… It is a great message which is given to us—good news indeed—that the light overcomes the darkness. But to give the message we must also be the message!
– Thomas Kelly
Monday morning following the Paris attacks I take my seat across from an older man with an open face whom I’d met on this train exactly one week before. He has the look of one who’s lived a full life with its attendant ups and with lots of downs, but whose gentle spirit has persisted.
“A lot has happened since we met,” he says, shaking his head. “Terrible things.”
“Yes.” I shake my head, too, and look away, appropriate words fleeing my mind like mice before a bulldozer. No words of mine could have any significance in the face of this. “Yes.” It’s all I have.
“I can’t imagine that kind of hatred,” he says. “I’ve disliked people, I’ve been angry at them, but I can’t imagine wanting to kill like that.”
How many such conversations have taken place on trains and in bars and at kitchen tables? With children, on the way to school, to basketball games, to sleep-overs?
In this time that feels so dark, each of us is especially called to be the message of light that overcomes darkness—it’s a message not meant exclusively for times of peace and well-being, though it’s easier to believe in those times. In this particular dark period, our point in history, when some cry that religion not only has no answers but is the mechanism bringing evil to the world, we are called yet more deeply to embody that message.
People of all ages have lived through hardship, disaster, darkness, evil—Christians no less than others. Imagine how it felt to live in some regions of France or Germany or England during the World Wars when battles raged. Or how it felt to be one of the soldiers. What must it have felt like to our Jewish brothers and sisters, as they were hunted down and massacred? To Rwandans in 1994? The end of the world, it must have seemed like.
Good news? Is there really good news when evil rears its head and seems to overcome God’s kingdom? When innocents are attacked in Paris, Beirut, Syria, Sudan? Jesus’s life was not a jaunt over tranquil waters. Living in an occupied land, an enemy of the state, tortured and murdered, we know his was not a life of ease. The light of the world came among us and lived among us and is with us now. The darkness does not overcome the Light.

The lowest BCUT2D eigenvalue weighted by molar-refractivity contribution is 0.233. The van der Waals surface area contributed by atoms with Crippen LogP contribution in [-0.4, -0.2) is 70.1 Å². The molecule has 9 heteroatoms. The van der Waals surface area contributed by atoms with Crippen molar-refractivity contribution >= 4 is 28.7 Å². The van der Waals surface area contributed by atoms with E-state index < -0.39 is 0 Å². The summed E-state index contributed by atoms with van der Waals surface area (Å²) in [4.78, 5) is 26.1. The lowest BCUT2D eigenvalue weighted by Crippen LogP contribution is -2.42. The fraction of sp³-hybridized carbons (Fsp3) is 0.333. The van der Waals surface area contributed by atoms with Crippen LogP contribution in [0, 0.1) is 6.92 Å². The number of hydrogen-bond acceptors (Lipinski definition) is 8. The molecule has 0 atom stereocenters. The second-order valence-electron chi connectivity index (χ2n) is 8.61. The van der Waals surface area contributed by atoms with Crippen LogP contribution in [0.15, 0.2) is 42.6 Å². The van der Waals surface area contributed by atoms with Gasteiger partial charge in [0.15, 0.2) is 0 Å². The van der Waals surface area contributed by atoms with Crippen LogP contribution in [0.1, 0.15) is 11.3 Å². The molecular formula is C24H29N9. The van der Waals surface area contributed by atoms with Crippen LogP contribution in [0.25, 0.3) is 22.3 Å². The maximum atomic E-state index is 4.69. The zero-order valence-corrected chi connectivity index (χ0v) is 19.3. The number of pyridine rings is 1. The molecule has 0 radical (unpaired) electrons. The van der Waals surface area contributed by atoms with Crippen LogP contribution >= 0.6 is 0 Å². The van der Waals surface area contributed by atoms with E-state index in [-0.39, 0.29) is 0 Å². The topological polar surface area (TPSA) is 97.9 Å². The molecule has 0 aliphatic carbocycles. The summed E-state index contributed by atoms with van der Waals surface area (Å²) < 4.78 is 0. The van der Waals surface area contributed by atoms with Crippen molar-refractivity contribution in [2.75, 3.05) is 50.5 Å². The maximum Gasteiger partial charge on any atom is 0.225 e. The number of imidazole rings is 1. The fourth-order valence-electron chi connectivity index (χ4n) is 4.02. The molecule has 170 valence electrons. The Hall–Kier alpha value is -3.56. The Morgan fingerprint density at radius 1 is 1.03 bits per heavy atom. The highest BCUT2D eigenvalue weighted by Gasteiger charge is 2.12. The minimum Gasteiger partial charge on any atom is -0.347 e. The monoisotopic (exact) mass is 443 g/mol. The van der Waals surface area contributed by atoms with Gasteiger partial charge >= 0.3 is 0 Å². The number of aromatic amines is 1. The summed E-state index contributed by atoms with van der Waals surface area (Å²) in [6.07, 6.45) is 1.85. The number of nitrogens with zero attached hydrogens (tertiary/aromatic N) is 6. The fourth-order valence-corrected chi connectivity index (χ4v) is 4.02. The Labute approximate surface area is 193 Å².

Thomas Kelly knew darkness. He knew the darkness of Nazi Germany; he knew personal darkness, ego-killing failure. He once experienced the massive, incomprehensible awesomeness of God. Kelly, a Quaker who had studied philosophy, was overcome by that awesome power while on his knees in the great Cologne cathedral in 1938; he likened God’s love to “flames of fire” and told a friend, “I have literally been melted down by the love of God.” From here on out, his philosophy was centered on obedience to God and love.
We become the light shining into the darkness through trust and faith and hope and yes, through consent. We don’t just carry it, we become it, as Kelly said. We can’t do it ourselves; we don’t become Christ’s light through sheer willpower and effort. We yield. We say yes. We pray. Come Lord Jesus.
How would I have responded, had I been personally impacted by the Paris atrocities? I don’t know—I’m not brave. I can only hope that someday I will be transformed enough to turn to the light, to be that light, no matter what. It may be on my deathbed.
Religion can’t be, for us, a fount for plucky platitudes that carry us along when everything goes well, or a lifeboat we leap into on choppy seas, jumping out again when we spot safer shores. We want Truth! We want Him. We have to consent to be transformed, to become the light, to stick around through thick and thin. To prefer the person of Jesus to the easy comfort of . . . well, comfort.
It isn’t a matter of believing in the Inner Light, it is a matter of yielding your lives to Him. It is a matter of daily, hourly going down into the Shekinah of the soul, in that silence, find yourselves continually recreated, and realigned and corrected again and again from warping effects of outer affairs. It is having a Center of creative power and joy and peace and creation within you.
Kelly is one who knew what he was talking about, for he yielded his life. He knew darkness, and he knew the Light. “The light for which the world longs is already shining,” he told us. And he knew.
The Paris bombings affected all of us, for we are, indeed, all one. They had a warping effect, which evil always does. To some extent, and certainly a much lesser extent, that evil touched each of us here in Denver, almost five thousand miles away from the epicenter of the attacks, as surely as it did those present. It touched a woman walking through a field in a remote region of Thailand. A boy playing a video game in Argentina. Somebody fishing out in the middle of the Atlantic. Every one of us. But when we love and pray and bring our attention to the light, when we say yes to the light, we affect all. Therefore, we have a responsibility.
He plucks the world out of our hearts, loosening the chains of attachment. And He hurls the world into our hearts, where we and He together carry it in infinitely tender love.
– Thomas Kelly
This window illuminated the heavy wood door of a chapel I visited while on a morning retreat a couple of weeks ago.
Light overcomes the world’s darkness again and again and again because the darkness cannot and will not overcome it.
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Christina Manweller publishes poetry and creative nonfiction and is blessed to work with the people of light and integrity at Creator Mundi.